Potty training rewards are great, but the ultimate reward for a toddler can be your approval. Some people don’t agree with potty training rewards when it comes to children. They feel like they shouldn’t be given a treat for performing a task that they should be performing anyway. However, it has been proven that using some type of a reward system will help reinforce behavior and bring about desired results.
Potty training rewards don’t have to be anything huge and amazing. Remember, you’re dealing with a little person here who thinks it great fun to spin around and around to get that dizzy feeling – they’re easily impressed – especially if you are with them.
Parents who’ve been through training successfully report using all sorts of different methods that work. Your reward system will have to fit your child’s personality and contain incentives that will be important to them.
Create Your Own Potty Training Rewards System
I mentioned before placing a potty chart on your refrigerator or in your bathroom. When your child successfully goes on the potty, let them place a sticker on the chart. If they reach a certain amount of stickers, give them a small prize or a special trip.
Instead of a chart, make a picture of a road leading to a specific place to the game “Candy Land”. The idea here is to make it down the road by going on the potty. When they get to their destination, a special treat is given. Involve your child in making this poster. It can be a really cute way to teach your child about staying on track while trying to reach a goal.
Of course, candy is a big winner when it comes to potty rewards. I gave Conner M & M’s each time he would go and this seemed to work quite well. Other parents use Skittles, small size candy bars, gum, and suckers. It doesn’t really matter what you use as long as your child really desires it!
If you are unsure about what will work as an incentive, ask your child what s/he would like as a reward. They know what they like the best and if they want it bad enough, they’ll sure work hard to get it!
Toilet training may be a very rewarding for parents in the end but it can certainly be a challenging experience along the way. Using any tricks that you can to help give you the leg up when it comes to tackling the training challenge is more than suggested. There are some great ways to help your child see the benefits of potty training. Using a rewards system is an amazing way to bring a little leverage to the table when training your toddler.
Finding the best reward system for you little toddler may be a matter of trial and error. You might need to see how the different rewards work for you child. One reward that many people use is the sticker potty training reward chart. This is a great idea that the toddler will look forward to. One of the best ways to do this is by getting a sticker book. You can use an inexpensive sketch book to put the stickers in. Every time he goes to the bathroom in the potty successfully he will be rewarded with a sticker. This is a great way to get them excited about the idea of using the potty.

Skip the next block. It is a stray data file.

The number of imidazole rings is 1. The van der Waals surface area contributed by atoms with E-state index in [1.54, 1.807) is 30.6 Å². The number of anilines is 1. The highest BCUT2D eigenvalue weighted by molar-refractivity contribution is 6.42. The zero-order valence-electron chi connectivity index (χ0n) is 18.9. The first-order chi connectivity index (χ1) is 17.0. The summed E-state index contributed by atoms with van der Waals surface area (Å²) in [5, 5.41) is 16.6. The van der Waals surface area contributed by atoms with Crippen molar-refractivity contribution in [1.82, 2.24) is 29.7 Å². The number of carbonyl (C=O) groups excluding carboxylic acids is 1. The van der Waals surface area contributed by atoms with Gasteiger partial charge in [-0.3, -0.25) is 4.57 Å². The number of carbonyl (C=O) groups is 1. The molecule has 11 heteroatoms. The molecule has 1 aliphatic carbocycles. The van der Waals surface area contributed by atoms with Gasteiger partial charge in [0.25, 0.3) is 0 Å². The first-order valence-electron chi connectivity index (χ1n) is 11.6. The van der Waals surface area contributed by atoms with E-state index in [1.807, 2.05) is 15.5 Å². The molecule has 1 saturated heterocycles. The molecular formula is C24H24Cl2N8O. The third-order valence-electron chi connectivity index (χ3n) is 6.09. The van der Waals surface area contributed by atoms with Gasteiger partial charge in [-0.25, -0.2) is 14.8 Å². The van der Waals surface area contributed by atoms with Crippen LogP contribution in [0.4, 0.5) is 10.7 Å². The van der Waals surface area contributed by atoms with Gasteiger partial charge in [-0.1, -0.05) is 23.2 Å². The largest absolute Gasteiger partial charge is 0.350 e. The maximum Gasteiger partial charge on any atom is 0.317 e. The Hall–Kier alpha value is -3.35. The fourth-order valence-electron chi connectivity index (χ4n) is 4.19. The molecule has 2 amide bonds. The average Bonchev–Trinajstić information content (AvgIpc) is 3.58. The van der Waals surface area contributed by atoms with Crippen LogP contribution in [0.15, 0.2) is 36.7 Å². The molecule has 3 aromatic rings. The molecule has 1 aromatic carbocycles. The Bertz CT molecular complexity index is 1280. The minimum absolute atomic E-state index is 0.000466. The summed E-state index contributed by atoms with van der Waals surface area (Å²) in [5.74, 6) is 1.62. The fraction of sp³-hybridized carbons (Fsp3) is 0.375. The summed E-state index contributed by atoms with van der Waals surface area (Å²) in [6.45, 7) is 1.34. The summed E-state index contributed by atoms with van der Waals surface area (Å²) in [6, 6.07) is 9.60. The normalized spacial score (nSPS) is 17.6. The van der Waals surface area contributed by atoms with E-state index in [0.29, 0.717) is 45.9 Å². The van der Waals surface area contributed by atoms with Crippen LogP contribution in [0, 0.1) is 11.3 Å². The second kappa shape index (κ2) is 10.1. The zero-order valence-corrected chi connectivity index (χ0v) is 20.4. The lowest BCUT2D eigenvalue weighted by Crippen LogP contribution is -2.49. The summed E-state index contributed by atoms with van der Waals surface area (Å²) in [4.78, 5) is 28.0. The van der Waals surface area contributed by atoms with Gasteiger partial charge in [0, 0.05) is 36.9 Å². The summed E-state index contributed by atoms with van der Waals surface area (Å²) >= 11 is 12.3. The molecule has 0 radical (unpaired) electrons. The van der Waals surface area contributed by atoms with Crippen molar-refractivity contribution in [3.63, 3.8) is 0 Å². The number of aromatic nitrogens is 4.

Another great idea for potty training rewards is to collect some of the inexpensive party favors that you can purchase at the store for birthday parties and put them in a big bucket. Every time the toddler goes to the bathroom on the potty they can reach in and grab a new toy to play with. Make sure that the toys you choose are appropriate for your toddler’s age and you will find that they will be completely motivated to go to the potty as often as possible. You need to be sure that they are only rewarded when they actually use the potty or you will be faced with the problem of them running to the bathroom every few minutes not really using the potty and wanting a prize.
Using potty training rewards is a great way to keep your toddler involved in the task of using the potty when they need it. They will be less likely to fight you on the idea and will have something to look forward to each time they venture into the bathroom. You will notice a difference in their enthusiasm fairly quickly and they will be on their way to using the potty at the first sign of having to potty.
My son will be mortified to know I’m going to share this, but to illustrate how subjective rewards can be, I want to tell you what worked for us when potty training him. When he was small, back in the late 90’s, his idol was Pee-Wee Herman (I know, I know!) He watched “Pee Wee’s Big Adventure’ and “Pee Wee’s Big Top” over and over again until I thought I would scream if I had to hear that guy’s laugh just one more time.
My mom was shopping the clearance aisle of a discount store when she spotted a talking Pee Wee Herman doll. Now this doll was a little disturbing looking, but very life-like and uttered Pee Wee’s famous catch phrases when you pulled the string on his back. My son was enamored.
We let him have the doll to play with for just a day before we put him up on a shelf in the bathroom. We told him that when he went potty like a big boy, he could play with Pee Wee for a half hour. That was all he needed. Two days later, he was fully trained.
So Pee Wee taught him to “pee pee”. Sorry, I just couldn’t resist!!!
Gradually phase out the rewards as your child’s visits to the bathroom become routine. If you continue to use rewards once they have mastered the task, they’ll start to expect them and may go more often than they really need to.
Keep in mind that rewards don’t always work. As I’ve said before, every child is different and you have to find what works with yours!